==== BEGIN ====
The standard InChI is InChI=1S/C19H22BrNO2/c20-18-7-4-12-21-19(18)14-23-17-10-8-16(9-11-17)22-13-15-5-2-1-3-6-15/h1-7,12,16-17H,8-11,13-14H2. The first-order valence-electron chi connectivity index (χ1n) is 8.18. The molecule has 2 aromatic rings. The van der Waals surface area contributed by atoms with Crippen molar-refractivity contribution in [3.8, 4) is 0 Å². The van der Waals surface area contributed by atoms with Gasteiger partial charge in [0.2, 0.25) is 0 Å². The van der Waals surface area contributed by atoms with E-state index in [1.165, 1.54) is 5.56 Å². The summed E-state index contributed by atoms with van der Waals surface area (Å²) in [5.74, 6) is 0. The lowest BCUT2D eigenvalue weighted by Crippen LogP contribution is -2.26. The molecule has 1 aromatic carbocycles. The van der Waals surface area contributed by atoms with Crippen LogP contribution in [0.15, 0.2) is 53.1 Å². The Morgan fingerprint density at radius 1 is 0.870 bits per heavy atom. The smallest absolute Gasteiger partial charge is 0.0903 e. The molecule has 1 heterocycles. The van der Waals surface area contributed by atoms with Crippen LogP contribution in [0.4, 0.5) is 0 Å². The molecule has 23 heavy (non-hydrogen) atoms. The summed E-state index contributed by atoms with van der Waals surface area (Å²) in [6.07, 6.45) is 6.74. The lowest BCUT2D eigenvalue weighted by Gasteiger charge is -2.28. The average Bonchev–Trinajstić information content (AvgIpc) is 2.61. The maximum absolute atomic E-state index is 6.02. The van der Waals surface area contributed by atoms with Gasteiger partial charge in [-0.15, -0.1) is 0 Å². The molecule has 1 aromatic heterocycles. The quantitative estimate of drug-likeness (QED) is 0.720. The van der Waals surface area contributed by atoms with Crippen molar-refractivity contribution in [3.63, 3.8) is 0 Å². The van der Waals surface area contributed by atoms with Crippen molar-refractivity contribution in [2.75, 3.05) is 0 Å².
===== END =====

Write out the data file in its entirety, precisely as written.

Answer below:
The standard InChI is InChI=1S/C19H22BrNO2/c20-18-7-4-12-21-19(18)14-23-17-10-8-16(9-11-17)22-13-15-5-2-1-3-6-15/h1-7,12,16-17H,8-11,13-14H2. The first-order valence-electron chi connectivity index (χ1n) is 8.18. The molecule has 2 aromatic rings. The van der Waals surface area contributed by atoms with Crippen molar-refractivity contribution in [3.8, 4) is 0 Å². The van der Waals surface area contributed by atoms with Gasteiger partial charge in [0.2, 0.25) is 0 Å². The van der Waals surface area contributed by atoms with E-state index in [1.165, 1.54) is 5.56 Å². The summed E-state index contributed by atoms with van der Waals surface area (Å²) in [5.74, 6) is 0. The lowest BCUT2D eigenvalue weighted by Crippen LogP contribution is -2.26. The molecule has 1 aromatic carbocycles. The van der Waals surface area contributed by atoms with Crippen LogP contribution in [0.15, 0.2) is 53.1 Å². The Morgan fingerprint density at radius 1 is 0.870 bits per heavy atom. The smallest absolute Gasteiger partial charge is 0.0903 e. The molecule has 1 heterocycles. The van der Waals surface area contributed by atoms with Crippen LogP contribution in [0.4, 0.5) is 0 Å². The molecule has 23 heavy (non-hydrogen) atoms. The summed E-state index contributed by atoms with van der Waals surface area (Å²) in [6.07, 6.45) is 6.74. The lowest BCUT2D eigenvalue weighted by Gasteiger charge is -2.28. The average Bonchev–Trinajstić information content (AvgIpc) is 2.61. The maximum absolute atomic E-state index is 6.02. The van der Waals surface area contributed by atoms with Gasteiger partial charge in [-0.15, -0.1) is 0 Å². The molecule has 1 aromatic heterocycles. The quantitative estimate of drug-likeness (QED) is 0.720. The van der Waals surface area contributed by atoms with Crippen molar-refractivity contribution in [3.63, 3.8) is 0 Å². The van der Waals surface area contributed by atoms with Crippen molar-refractivity contribution in [2.75, 3.05) is 0 Å².